Jane tried to steady her voice. With heavy and serious intentions, she finally spoke. “Greg, listen. I’m not trying to fuck with you. I don’t know how, and I don’t know why, but you’ve disappeared. I can’t see you. I’m telling you the truth.”

            Greg sighed a long and tired sigh. It had seemed lately that he had no energy left to even speak to Jane, let alone look deep into her psyche. “Listen Jane, I’m not in the mood for this. Call your manager at Starbucks; you’re going to stay home from work today and I’m going to take you to the hospital and have you mentally evaluated.”

            “I don’t need any sort of mental evaluation…” But then, she thought, maybe she did. “Anyway, I can’t afford to take off work. You know that.”

            “Well I can’t afford to be living with some kind of lunatic. Next thing we know you’ll be trying to stab me with a kitchen knife. Jesus, I thought you were a reasonable girl.”

            Jane had thought herself reasonable too, and in fact she was still certain of it. Having no history of delusion, she felt sure that what she was seeing was real and therefore refused to hear anything else. “Let’s go!” She cried, hopping out of bed. “Let’s go outside and see if other people can see you. I promise you that I’m telling the truth.”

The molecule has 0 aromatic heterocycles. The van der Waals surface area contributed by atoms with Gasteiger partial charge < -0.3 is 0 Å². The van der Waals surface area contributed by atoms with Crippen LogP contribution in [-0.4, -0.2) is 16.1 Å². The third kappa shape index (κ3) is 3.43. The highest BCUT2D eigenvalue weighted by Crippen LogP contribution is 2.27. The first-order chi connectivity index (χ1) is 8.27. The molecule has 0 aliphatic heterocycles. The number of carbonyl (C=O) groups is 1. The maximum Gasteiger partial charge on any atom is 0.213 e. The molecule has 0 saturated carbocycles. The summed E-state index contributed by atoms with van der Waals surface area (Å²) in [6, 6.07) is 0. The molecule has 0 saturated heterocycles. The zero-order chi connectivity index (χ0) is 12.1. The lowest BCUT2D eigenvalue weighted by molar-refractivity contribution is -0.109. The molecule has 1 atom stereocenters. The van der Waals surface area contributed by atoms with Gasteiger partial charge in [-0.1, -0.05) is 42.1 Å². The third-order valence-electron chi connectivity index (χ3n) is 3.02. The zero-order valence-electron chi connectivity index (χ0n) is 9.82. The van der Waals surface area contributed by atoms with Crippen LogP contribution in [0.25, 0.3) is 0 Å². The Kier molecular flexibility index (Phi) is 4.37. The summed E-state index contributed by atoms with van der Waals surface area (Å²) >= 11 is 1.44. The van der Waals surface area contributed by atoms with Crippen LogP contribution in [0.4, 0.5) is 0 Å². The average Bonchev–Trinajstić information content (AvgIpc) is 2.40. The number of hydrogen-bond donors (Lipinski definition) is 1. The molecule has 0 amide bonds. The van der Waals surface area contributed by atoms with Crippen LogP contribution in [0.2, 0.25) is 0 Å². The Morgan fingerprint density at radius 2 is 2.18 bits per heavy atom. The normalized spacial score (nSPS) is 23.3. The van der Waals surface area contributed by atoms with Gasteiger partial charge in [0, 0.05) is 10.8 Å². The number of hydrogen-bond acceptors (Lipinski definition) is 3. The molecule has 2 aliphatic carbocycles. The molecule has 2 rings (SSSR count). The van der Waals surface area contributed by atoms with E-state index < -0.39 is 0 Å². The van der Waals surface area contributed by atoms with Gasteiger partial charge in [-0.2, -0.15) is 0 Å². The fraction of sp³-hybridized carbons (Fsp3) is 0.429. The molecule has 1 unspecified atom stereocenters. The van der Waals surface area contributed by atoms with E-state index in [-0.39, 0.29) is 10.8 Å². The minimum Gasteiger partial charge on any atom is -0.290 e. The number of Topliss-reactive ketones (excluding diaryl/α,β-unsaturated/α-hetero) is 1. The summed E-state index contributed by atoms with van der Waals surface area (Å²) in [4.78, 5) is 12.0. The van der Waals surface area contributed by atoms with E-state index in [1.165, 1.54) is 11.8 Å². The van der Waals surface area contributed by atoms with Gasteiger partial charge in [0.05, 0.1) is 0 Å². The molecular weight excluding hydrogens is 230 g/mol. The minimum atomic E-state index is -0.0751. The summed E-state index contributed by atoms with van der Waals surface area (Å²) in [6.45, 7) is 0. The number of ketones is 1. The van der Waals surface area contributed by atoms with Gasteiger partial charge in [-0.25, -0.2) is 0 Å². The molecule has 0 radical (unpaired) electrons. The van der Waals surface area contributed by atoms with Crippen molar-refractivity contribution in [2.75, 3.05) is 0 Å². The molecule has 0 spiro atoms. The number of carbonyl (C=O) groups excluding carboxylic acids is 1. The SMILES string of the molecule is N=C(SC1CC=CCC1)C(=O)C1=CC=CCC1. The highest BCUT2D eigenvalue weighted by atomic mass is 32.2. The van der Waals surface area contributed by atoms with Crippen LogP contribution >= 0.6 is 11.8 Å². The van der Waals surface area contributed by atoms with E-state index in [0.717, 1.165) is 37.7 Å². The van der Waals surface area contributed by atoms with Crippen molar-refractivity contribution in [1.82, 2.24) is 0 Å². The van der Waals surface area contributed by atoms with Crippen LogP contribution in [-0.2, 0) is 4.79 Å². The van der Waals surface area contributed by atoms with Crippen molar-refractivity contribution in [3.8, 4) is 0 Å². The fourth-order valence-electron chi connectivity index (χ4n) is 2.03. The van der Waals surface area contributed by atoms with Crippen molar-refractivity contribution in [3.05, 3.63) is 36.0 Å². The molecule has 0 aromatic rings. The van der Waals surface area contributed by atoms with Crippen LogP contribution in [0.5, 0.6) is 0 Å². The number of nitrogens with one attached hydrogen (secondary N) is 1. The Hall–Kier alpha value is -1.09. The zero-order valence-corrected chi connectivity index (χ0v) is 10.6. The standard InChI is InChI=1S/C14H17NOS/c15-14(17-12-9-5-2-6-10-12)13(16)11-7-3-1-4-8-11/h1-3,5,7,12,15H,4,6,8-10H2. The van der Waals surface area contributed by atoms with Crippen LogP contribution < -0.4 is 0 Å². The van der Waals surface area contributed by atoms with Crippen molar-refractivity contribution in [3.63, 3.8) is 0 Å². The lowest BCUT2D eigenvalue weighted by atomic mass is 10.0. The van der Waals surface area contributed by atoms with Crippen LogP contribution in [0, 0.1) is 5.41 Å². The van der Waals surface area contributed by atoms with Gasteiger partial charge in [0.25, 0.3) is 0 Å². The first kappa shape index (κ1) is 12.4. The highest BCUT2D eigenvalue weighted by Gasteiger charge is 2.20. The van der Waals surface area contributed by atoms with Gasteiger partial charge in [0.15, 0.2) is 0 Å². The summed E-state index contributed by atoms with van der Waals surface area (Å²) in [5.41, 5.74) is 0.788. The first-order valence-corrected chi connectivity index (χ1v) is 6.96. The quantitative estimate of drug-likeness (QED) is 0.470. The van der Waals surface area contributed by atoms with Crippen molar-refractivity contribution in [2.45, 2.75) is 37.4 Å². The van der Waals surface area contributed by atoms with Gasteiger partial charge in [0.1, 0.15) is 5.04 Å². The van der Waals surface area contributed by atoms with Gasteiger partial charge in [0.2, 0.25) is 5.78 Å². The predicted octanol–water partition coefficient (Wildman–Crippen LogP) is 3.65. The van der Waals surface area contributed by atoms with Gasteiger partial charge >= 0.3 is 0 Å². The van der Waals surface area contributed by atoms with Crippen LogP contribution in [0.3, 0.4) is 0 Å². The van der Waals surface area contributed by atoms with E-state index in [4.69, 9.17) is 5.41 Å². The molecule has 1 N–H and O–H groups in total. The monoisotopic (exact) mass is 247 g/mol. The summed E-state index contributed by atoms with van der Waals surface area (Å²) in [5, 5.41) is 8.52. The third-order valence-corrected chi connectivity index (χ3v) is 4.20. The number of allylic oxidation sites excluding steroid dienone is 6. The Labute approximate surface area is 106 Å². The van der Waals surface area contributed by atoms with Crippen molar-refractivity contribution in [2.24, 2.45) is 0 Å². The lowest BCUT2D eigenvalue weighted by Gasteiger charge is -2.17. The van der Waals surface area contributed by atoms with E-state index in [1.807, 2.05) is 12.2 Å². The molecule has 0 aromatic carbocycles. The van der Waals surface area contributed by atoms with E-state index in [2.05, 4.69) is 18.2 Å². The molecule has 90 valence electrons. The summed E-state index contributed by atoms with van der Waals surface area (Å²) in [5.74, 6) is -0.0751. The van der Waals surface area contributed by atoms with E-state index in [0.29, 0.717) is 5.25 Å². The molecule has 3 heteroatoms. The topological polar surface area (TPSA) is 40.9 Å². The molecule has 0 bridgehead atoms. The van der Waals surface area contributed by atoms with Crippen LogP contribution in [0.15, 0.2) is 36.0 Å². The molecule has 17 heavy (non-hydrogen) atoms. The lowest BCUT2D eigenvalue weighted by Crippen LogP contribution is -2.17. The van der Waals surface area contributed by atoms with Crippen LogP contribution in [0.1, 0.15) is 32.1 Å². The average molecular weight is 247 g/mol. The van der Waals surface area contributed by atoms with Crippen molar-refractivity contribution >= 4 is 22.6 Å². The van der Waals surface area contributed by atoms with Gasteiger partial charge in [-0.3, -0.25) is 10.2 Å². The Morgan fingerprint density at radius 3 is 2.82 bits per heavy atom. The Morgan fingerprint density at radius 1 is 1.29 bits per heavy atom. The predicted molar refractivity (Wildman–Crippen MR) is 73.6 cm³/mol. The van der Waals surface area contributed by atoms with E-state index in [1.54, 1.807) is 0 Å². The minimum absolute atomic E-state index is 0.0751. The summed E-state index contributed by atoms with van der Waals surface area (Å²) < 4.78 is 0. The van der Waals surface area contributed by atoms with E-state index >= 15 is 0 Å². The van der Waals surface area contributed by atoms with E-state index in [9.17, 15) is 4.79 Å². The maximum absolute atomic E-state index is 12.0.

Jane and Greg both hastily undressed and changed into day clothes. Jane was in a fresh white sundress, which usually looked stunning on her and created a glow around her tan skin. But Greg’s disappearance had sapped some of the life out of her, and she seemed several degrees paler than she had been the night before. Her lips, usually crimson, were as white as her dress.

            As the couple rushed out into the street, all Jane could see of Greg was his floating band T-shirt and a hallow pair of shorts which hovered a foot or so above his empty flip-flops. It was a strange thing for her to behold indeed, and she expected that those who happened to be walking the busy street outside their apartment to panic at the sight. But to Jane’s surprise no one seemed to notice anything out of the ordinary. Men in suits rushed by, in a hurry to get to work. Nanny’s holding hands with children bounced noisily down the sidewalk. Jane and Greg stood in front of the apartment for a few moments while Jane waited for someone to stop and scream, but no one took note of them except to rudely push them aside to continue walking.